|Babies||Walkers to 2||2s to 3s||3s to 4s|
Overview and benefit
Even the very youngest babies respond to beats in music. Scientists even believe that babies find beat more engaging than speech and that beat is the first element of music that babies respond to. Babies find synchronising their movements to a steady beat very soothing, and for those who lack control over their limbs, to have someone else move to a beat with them can produce the same results. That’s why many babies fall asleep whilst being rocked or gently bounced in their parents arms.
- Chosen a piece of music with a nice strong beat to move to.
Up to three weeks
How it works
This activity brings the feeling of the beat of a piece of music to a child through feeling beats through taps on their body.
What to do in the class
Choose any song with a strong beat. First start playing the music and help the parents clap along to the beat so they can tune in to it (don’t assume that all parents will be able to easily pick out the beat themselves).
Have the child sitting on the parents lap and as they sing the song, encourage the parent to tap the beat on some part of their body, such as their back or arms or legs. For younger babies, have them laid down on the floor. Parents could move the baby’s arms or legs to the beat, or tap on the bottom of their feet. For slower music parents could stroke their baby’s tummies or legs in time to the music. It is important and also joyful that the children are held and danced with in order that they can experience the beat guided by their carers body movements.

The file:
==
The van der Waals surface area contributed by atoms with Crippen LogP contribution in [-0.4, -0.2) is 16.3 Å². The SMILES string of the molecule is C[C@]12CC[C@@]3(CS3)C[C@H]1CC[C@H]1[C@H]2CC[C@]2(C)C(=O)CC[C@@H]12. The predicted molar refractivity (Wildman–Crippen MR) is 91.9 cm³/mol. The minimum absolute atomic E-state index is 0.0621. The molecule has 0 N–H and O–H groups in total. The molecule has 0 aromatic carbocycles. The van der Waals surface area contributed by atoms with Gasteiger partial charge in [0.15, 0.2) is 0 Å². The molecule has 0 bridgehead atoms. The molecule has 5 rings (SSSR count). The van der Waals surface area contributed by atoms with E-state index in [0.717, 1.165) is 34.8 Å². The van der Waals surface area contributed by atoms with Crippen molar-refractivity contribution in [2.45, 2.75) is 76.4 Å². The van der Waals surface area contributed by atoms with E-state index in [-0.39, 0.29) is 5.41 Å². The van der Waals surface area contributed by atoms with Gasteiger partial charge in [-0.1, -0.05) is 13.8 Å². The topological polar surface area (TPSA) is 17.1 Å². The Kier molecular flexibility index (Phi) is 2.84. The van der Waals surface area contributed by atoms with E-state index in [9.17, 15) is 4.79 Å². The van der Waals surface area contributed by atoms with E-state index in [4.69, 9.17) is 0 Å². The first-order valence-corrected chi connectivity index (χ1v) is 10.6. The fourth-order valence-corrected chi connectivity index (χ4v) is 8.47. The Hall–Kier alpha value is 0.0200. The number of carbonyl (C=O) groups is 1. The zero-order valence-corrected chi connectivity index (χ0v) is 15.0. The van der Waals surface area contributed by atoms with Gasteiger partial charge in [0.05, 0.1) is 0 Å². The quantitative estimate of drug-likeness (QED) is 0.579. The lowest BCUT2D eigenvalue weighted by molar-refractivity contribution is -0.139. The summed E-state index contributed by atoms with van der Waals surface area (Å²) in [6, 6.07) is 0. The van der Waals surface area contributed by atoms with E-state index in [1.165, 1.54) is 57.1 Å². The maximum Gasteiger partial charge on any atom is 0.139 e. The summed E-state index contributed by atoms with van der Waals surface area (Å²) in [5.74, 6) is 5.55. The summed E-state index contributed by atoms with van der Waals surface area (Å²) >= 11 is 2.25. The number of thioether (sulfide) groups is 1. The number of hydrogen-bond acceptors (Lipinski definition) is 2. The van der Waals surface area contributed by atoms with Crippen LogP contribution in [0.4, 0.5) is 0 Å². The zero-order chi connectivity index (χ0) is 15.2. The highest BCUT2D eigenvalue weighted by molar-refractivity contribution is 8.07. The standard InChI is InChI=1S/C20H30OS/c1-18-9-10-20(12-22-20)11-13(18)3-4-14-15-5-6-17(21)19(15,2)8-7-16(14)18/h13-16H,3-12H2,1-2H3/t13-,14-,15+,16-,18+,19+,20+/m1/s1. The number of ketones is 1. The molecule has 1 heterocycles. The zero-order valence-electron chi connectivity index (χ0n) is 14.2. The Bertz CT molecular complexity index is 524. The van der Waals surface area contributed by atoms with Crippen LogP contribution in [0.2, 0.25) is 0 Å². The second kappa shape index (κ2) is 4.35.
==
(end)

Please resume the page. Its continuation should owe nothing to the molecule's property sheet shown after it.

- Swing Low Sweet Chariot – Eric Clapton with a Reggae beat
- Grand Old Duke of York
- Waltz – Sleeping Beauty or Skaters Waltz
- William Tell Overture – Rossina
- Cachapaya – Incantation
- Isn’t she lovely – Stevie Wonder
Adaptations for older/younger children
For older or more mobile children, you could ask them to bring in their teddies and get them to beat to the music on their teddies tummies while their parents beat on their backs.
What to do in a nursery setting
This will need a minimum ratio of one carer to two babies to be effective in a nursery setting. Carers can either stand with each baby in turn for them to experience the beat, or hold the babies on their laps depending on the age of the children involved.
You could lay babies down in front of parents instead. This encourages the parents to ‘rock’ in order to beat on their baby’s body and exaggerate the movement which helps with keeping the beat.